Manuel Otero

Innovative Policies for Rural Women

A massive movement is currently sweeping through a large part of the world, shedding light on a monumental problem: discrimination against women.

Although primarily urban based, this movement is also manifesting itself in rural areas, where women are at a double disadvantage compared to urban women. The responsibility for bridging the gap between men and women, and women in rural vs. urban areas lies not only with governments but also with civil society, both must commit to leveling the playfield.

From an urban perspective, studies about gender relations in rural areas resemble a sort of daguerreotype portrait, a sepia colored photograph taken in the contemporary era.

The perception of the role of rural women is reflected by phrases such as “she helps out with chores in the field” or "she has no economic responsibilities,” which confirm a widespread lack of recognition for the work women carry out in rural areas.

Manuel Otero, Director General of the Inter-American Institute for Cooperation on Agriculture (IICA)
Manuel Otero, Director General of the Inter-American Institute for Cooperation on Agriculture (IICA)
Manuel Otero,
Director General of the Inter-American Institute for Cooperation on Agriculture (IICA)

The truth is that in addition to playing a key role in the home, women are also heavily involved in production activities. This dual role of homemaker and responsibilities for production development, are fundamental to the stability and survival of their families.

Despite the progress achieved in recent years with respect to women’s empowerment and gender equality, women in rural areas remain the primary caretakers of children and the home, and are also responsible for preparing meals as well as collecting firewood and water. However, these domestic chores are not recognized as work; they are considered “natural and compulsory.”

Almost 40% of rural women in Latin America and the Caribbean, compared to 14% of rural men, do not earn their own income. Furthermore, less than a third of rural women own the plots of land on which they live.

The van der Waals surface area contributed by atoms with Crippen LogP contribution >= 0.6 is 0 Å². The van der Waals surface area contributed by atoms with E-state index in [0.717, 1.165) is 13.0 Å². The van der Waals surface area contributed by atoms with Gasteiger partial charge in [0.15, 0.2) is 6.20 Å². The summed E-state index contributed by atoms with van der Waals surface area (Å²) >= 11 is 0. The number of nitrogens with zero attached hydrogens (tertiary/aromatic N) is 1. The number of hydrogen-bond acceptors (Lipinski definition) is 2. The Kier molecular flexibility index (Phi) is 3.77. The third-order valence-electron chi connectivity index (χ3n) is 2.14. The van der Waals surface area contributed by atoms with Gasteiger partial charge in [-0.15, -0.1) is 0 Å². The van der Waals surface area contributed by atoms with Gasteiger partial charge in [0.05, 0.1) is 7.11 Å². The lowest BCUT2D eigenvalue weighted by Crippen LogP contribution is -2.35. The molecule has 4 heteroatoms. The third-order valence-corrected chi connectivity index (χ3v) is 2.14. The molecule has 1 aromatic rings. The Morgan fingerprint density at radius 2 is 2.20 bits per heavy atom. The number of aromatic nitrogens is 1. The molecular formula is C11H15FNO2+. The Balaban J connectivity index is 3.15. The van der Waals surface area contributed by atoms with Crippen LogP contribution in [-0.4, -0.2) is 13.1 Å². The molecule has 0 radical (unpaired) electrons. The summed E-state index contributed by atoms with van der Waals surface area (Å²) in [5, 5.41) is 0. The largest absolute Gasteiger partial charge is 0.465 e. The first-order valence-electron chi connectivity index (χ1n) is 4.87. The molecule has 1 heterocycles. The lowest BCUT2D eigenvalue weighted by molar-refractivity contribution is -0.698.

Different indicators, testimonies and experiences “cry out” for resolving rural women’s invisibility and their lack of or insufficient access to land ownership, production resources, funding, connectivity, drinking water, education, training, health and justice.

Changing this reality necessitates the creation of a large coalition for social transformation, aimed at driving the implementation of solid, long-term public policies for the benefit of rural women, with a steadfast determination to neutralize discrimination. Achieving this transformation would be the best tribute we could pay to women farmers on the International Day of Rural Women, established by the UN eleven years ago.

Innovative and effective policies should focus on creating incentives for young women to develop and implement innovative ideas in their native places. Among them it should be considered: resolving the lack of services that lead rural dwellers to migrate, especially given the fact that their retention depends directly on rural women; taking advantage of designations of origin for agricultural products; and recovering traditional arts and crafts, which represent new market niches within a framework of sustainability.

One of the obligations of society today is the creation of new, more numerous opportunities for discriminated populations to overcome their situation. The first step in this transformation process is shining the spotlight on the issues to gain a deeper understanding which would allow defining and executing true lasting solutions that will elevate the life of rural women, their families and communities.

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